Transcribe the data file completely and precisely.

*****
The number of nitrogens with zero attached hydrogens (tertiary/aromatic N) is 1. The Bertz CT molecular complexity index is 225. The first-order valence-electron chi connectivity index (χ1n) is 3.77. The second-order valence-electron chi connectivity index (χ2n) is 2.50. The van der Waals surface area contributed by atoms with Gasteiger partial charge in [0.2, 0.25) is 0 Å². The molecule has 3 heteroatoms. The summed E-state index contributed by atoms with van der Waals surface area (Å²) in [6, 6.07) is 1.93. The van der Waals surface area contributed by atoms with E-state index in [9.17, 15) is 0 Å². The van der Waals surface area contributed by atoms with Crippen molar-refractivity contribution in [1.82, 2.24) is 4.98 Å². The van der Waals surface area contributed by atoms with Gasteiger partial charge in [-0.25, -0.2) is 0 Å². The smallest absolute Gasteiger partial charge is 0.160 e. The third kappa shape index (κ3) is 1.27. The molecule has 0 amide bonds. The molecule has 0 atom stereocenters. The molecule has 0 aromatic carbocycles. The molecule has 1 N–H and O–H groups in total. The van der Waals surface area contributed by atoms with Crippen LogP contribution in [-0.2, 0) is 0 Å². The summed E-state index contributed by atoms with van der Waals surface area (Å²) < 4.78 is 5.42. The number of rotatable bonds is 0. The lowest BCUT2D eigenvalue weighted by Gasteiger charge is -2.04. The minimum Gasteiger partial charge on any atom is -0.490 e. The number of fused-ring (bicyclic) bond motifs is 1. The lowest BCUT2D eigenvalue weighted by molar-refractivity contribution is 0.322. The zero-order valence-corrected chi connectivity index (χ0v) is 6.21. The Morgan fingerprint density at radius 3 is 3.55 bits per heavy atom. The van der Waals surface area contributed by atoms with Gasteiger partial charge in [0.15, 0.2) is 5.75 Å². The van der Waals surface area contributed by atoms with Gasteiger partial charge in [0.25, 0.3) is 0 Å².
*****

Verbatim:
The number of nitrogens with zero attached hydrogens (tertiary/aromatic N) is 1. The Bertz CT molecular complexity index is 225. The first-order valence-electron chi connectivity index (χ1n) is 3.77. The second-order valence-electron chi connectivity index (χ2n) is 2.50. The van der Waals surface area contributed by atoms with Gasteiger partial charge in [0.2, 0.25) is 0 Å². The molecule has 3 heteroatoms. The summed E-state index contributed by atoms with van der Waals surface area (Å²) in [6, 6.07) is 1.93. The van der Waals surface area contributed by atoms with E-state index in [9.17, 15) is 0 Å². The van der Waals surface area contributed by atoms with Crippen molar-refractivity contribution in [1.82, 2.24) is 4.98 Å². The van der Waals surface area contributed by atoms with Gasteiger partial charge in [-0.25, -0.2) is 0 Å². The smallest absolute Gasteiger partial charge is 0.160 e. The third kappa shape index (κ3) is 1.27. The molecule has 0 amide bonds. The molecule has 0 atom stereocenters. The molecule has 0 aromatic carbocycles. The molecule has 1 N–H and O–H groups in total. The van der Waals surface area contributed by atoms with Crippen LogP contribution in [-0.2, 0) is 0 Å². The summed E-state index contributed by atoms with van der Waals surface area (Å²) < 4.78 is 5.42. The number of rotatable bonds is 0. The lowest BCUT2D eigenvalue weighted by Gasteiger charge is -2.04. The minimum Gasteiger partial charge on any atom is -0.490 e. The number of fused-ring (bicyclic) bond motifs is 1. The lowest BCUT2D eigenvalue weighted by molar-refractivity contribution is 0.322. The zero-order valence-corrected chi connectivity index (χ0v) is 6.21. The Morgan fingerprint density at radius 3 is 3.55 bits per heavy atom. The van der Waals surface area contributed by atoms with Gasteiger partial charge in [0.15, 0.2) is 5.75 Å². The van der Waals surface area contributed by atoms with Gasteiger partial charge in [0.25, 0.3) is 0 Å².